From a June 10 Press Herald story about the Charter Commission election (“Vote shifts Portland’s political landscape,” Page A1), we find this quote – “The race also dramatically showed how ranked-choice voting can upend multi-seat races, allowing one voting bloc to shut out minority voting blocs, limiting the diversity of perspectives.”

In other words, ranked-choice voting worked exactly as those who imposed it on us intended. A candidate with 21.1 percent of the vote lost to a candidate with 4.2 percent of the vote.

The hurdle imposed by ranked-choice voting is simple. A candidate from a minority party must get votes from members of the majority party in order to win. But the converse is not true. Candidates from the majority party can win without any minority-party votes. Ranked-choice voting makes it nearly impossible for minority-party candidates to win. We just proved that.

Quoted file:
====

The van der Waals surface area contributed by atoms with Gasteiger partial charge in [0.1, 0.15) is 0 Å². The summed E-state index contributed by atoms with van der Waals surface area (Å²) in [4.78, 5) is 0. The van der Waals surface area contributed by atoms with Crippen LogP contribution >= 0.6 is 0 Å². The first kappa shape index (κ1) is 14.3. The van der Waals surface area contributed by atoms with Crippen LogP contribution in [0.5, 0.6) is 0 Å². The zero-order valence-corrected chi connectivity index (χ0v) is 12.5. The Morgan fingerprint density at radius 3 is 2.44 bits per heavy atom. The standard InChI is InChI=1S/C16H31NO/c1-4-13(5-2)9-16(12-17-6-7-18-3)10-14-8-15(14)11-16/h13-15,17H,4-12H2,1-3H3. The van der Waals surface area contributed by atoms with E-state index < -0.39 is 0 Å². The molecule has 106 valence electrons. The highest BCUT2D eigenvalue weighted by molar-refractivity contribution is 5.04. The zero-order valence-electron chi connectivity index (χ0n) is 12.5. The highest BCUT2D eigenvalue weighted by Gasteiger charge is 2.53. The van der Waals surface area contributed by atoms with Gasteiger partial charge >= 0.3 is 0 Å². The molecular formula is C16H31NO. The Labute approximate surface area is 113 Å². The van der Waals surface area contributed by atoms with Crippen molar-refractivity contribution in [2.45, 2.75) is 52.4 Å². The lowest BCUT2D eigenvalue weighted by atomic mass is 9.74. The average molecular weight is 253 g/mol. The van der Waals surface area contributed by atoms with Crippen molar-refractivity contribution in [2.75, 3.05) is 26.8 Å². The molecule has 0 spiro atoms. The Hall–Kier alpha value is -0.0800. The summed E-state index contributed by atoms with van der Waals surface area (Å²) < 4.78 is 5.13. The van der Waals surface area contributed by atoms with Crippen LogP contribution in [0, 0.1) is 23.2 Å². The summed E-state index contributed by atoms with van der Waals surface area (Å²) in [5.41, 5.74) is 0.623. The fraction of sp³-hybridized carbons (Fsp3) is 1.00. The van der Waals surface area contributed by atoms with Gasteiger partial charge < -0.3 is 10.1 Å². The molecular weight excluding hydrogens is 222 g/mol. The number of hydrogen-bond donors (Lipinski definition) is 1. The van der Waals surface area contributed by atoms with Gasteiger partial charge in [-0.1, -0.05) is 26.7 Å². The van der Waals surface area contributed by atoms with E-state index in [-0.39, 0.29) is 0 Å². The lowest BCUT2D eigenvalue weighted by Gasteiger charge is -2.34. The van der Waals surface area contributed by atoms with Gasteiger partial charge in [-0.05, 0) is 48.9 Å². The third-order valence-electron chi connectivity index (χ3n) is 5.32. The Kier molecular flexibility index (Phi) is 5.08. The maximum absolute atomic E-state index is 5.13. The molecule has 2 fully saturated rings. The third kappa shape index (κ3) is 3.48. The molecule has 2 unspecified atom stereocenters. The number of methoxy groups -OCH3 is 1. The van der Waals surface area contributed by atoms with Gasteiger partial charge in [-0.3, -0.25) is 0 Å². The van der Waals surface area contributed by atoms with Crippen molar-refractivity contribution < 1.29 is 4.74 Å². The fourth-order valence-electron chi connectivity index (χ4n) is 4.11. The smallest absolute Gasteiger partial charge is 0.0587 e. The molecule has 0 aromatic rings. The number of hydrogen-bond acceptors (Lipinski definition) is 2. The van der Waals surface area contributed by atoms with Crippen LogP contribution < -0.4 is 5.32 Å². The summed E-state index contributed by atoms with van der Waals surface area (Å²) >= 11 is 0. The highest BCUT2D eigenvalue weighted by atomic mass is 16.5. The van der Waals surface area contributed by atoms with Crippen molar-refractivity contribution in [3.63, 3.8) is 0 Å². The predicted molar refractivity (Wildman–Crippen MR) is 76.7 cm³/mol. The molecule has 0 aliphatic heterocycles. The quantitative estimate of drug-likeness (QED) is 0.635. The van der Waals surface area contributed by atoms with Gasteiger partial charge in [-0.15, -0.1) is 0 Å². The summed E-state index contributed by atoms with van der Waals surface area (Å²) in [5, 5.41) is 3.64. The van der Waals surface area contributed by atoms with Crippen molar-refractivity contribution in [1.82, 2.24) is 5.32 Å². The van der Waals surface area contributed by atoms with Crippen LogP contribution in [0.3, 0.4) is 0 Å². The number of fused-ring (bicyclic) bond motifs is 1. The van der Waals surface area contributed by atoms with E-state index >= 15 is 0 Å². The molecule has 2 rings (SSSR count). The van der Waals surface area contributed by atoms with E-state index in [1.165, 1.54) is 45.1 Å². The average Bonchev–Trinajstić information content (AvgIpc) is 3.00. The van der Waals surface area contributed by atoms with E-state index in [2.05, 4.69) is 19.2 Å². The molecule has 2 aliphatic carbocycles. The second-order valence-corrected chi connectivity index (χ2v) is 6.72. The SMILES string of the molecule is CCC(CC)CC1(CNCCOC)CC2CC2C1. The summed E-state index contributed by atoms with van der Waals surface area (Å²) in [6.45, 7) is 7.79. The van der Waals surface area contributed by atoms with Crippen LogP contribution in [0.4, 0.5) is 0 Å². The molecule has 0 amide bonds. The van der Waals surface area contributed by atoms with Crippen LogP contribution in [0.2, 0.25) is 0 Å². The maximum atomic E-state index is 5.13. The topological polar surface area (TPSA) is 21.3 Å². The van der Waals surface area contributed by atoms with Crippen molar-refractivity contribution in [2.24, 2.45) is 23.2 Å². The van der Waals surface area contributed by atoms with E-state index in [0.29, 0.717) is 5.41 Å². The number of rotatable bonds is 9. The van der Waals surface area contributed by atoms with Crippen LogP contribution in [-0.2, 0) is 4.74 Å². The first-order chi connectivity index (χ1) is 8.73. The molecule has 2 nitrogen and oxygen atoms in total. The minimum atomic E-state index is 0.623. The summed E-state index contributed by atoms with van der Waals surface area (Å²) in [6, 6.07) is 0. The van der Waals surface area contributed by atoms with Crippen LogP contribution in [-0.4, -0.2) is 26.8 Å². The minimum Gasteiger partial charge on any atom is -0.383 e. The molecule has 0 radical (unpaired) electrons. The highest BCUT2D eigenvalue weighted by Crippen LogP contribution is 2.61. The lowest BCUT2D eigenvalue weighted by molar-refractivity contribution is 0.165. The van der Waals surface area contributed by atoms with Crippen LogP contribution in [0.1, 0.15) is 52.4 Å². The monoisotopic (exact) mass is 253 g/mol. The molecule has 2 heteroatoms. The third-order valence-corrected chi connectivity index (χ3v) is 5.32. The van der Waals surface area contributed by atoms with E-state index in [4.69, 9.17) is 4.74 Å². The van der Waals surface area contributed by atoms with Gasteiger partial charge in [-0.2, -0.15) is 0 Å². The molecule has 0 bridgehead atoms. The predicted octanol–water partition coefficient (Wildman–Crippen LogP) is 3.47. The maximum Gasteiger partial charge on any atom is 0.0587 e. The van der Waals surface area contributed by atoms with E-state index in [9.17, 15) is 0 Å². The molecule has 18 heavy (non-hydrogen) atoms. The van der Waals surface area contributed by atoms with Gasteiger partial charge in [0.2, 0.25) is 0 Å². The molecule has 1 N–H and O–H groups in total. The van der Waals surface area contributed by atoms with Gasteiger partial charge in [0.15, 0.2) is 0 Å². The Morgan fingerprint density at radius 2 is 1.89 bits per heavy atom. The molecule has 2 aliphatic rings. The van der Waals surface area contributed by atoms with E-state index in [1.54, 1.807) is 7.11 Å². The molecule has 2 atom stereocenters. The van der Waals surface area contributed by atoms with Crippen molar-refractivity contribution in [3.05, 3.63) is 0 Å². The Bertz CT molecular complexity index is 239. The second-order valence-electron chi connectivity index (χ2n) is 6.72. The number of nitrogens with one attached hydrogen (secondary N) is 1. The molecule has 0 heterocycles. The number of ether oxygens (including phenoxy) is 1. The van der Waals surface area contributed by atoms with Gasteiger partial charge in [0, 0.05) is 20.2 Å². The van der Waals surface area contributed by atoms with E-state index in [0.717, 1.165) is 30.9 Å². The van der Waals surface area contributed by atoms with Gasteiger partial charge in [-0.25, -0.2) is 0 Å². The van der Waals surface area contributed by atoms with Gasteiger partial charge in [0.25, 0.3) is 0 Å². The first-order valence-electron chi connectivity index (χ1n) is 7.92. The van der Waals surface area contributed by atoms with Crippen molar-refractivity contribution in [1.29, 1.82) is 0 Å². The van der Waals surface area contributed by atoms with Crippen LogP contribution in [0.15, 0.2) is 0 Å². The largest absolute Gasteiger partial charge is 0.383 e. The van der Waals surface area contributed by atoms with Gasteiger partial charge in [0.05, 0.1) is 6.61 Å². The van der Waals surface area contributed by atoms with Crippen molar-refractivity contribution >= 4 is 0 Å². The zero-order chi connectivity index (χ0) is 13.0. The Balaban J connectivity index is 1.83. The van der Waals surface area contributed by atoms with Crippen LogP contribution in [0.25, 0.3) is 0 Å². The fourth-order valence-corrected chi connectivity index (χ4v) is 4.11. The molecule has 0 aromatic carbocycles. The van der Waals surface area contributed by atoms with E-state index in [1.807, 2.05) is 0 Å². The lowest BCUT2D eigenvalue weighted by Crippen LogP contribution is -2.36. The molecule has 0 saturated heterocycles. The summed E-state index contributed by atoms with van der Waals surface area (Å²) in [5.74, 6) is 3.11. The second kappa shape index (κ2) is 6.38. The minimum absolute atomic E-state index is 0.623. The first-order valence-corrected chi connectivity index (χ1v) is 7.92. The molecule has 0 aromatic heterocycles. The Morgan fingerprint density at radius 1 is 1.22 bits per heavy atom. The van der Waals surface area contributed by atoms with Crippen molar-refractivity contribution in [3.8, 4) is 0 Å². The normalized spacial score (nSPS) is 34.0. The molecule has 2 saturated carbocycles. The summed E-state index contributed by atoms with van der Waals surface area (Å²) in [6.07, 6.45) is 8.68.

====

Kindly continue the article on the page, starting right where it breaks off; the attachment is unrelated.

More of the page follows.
The proponents of ranked-choice voting will defend it to the bitter end as necessary and fair. The Republican legislatures in Texas, Florida, Georgia and two dozen other red states have enacted voting laws they believe are necessary and fair. Both sides have done this to influence the outcome of elections by suppressing minority voting blocs. Neither side should be kidding itself thinking this is right.

Wayne W. Duffett

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